THE VICTORIA CROSS AWARDED TO ORDINARY SEAMAN JOHN HENRY CARLESS, ROYAL NAVY, WAS BEQUEATHED TO THE PEOPLE OF WALSALL BY A MEMBER OF HIS FAMILY.
20 October 2007


( select to enlarge )
Medal entitlement of Ordinary Seaman John Carless
Royal Navy ( HMS 'Caledon' )

  • Victoria Cross
  • 1914-15 Star
  • British War Medal ( 1914-20 )
  • Victory Medal ( 1914-19 )

A month after the award of the Victoria Cross to John Carless was published in the 'London Gazette' his parents travelled to London to receive his VC from the hands of King George V at Buckingham Palace on the 22nd June 1918.

John Carless's Victoria Cross passed in turn, from his parents to his brother William, and then to his nephew John Henry Carless, who was named after him. On his death in 1986, the Cross was bequeathed to Walsall Council on behalf of the town.


The action in which John Carless earned his Victoria Cross took place on the 17th November 1917 in the mine-infested waters of the Heligoland Bight, in what was the last 'big ship' engagement of the First World War. The German High Seas Fleet was increasingly employed in minesweeping operations designed to ease the passage of U-boats. To Admiral Beatty such sorties represented a rare chance to lure a portion of the enemy fleet into a trap. His strategy was simple but effective: to establish more extensive minefields, thereby forcing the German minesweepers and their battleship escorts to venture deeper into the North Sea.

The battle proved to be frustrating and inconclusive owing mainly to the action taking place in a smother of smoke made by both fleets. During the battle, HMS 'Caledon', the ship in which Ordinary Seaman John Carless was serving as a rammer to No. 2 gun, was struck by two 6-inch shells that wrecked the upper chart house and exploded on the lower bridge, raining shards of shrapnel on to the exposed gun crews below. In that moment two signalmen were killed and the ship's captain wounded. The heaviest loss was among the men around No. 2 gun. Two were killed outright and all but three were injured, some greviously. Incredibly, the hand-worked gun was still operable, and despite the terrible carnage, PO Greenfield set about keeping it in action, helped by an uninjured 17-year-old sight-setter, and John Carless, the gun's rammer.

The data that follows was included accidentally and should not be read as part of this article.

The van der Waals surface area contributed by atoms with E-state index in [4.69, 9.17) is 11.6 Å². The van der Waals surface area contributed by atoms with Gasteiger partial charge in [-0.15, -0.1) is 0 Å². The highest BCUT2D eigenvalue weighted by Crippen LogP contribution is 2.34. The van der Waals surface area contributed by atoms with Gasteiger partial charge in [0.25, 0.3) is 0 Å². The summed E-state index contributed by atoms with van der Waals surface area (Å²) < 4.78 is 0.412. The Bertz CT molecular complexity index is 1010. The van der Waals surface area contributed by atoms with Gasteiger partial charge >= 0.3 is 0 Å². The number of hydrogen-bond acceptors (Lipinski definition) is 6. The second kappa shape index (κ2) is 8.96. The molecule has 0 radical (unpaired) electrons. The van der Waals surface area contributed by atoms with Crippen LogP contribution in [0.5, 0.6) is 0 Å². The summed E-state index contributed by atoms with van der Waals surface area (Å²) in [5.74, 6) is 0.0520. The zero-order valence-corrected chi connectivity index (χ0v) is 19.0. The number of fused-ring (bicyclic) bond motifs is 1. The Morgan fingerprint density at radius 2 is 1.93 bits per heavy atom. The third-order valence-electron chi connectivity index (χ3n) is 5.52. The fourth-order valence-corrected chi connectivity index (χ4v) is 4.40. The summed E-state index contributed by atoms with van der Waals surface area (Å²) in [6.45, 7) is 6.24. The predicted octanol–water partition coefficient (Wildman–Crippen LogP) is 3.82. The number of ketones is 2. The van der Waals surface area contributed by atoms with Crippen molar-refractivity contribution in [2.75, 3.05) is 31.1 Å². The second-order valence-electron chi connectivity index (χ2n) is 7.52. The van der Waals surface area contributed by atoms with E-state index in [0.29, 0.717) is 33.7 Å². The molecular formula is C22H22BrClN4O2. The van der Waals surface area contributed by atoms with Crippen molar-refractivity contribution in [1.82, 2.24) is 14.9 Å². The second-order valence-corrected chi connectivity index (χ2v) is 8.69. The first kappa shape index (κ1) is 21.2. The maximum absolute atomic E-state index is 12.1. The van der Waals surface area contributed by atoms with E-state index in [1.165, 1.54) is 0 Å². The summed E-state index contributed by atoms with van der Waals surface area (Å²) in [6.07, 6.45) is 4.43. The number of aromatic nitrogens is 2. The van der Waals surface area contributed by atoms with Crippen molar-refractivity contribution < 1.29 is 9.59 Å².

Carless presented a pitiful sight. His stomach had been laid bare and he was bleeding profusely from a fatal wound to the abdomem, but his sole thought was to keep the gun working. Officers manning the lower bridge watched in awe as Carless lifted one shell into the gun and then helped clear away the other casualties spread around the gun. He collapsed once but again got up, tried again and cheered on the new crew. He then fell and died.


[ London Gazette, 17 May 1918 ], Battle of Heligoland, North Sea, 17 November 1917, Ordinary Seaman John Henry Carless, Royal Navy.

For most conspicuous bravery and devotion to duty. Although mortally wounded in the abdomen, he still went on serving the gun at which he was acting as rammer, lifting a projectile and helping to clear away the other casualties. He collapsed once, but got up, tried again, and cheered on the new gunís crew. He then fell and died.

He not only set a very inspiring and memorable example, but he also, whilst mortally wounded, continued to do effective work against the Kingís enemies.


John Carless's service in the Royal Navy had already been marked by a high degree of gallantry. When a hospital ship sank, he was among a party of volunteers who assisted in the hazardous rescue of hundreds of passengers. On another occasion he braved a serious boiler-room fire to save an injured stoker trapped by the flames.

The day following the battle, while still at sea, the British bured their dead. There were nineteen in all, five from the 'Caledon' including John Henry Carless. His name is engraved on the Portsmouth Naval Memorial.

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Iain Stewart, 20 October 2007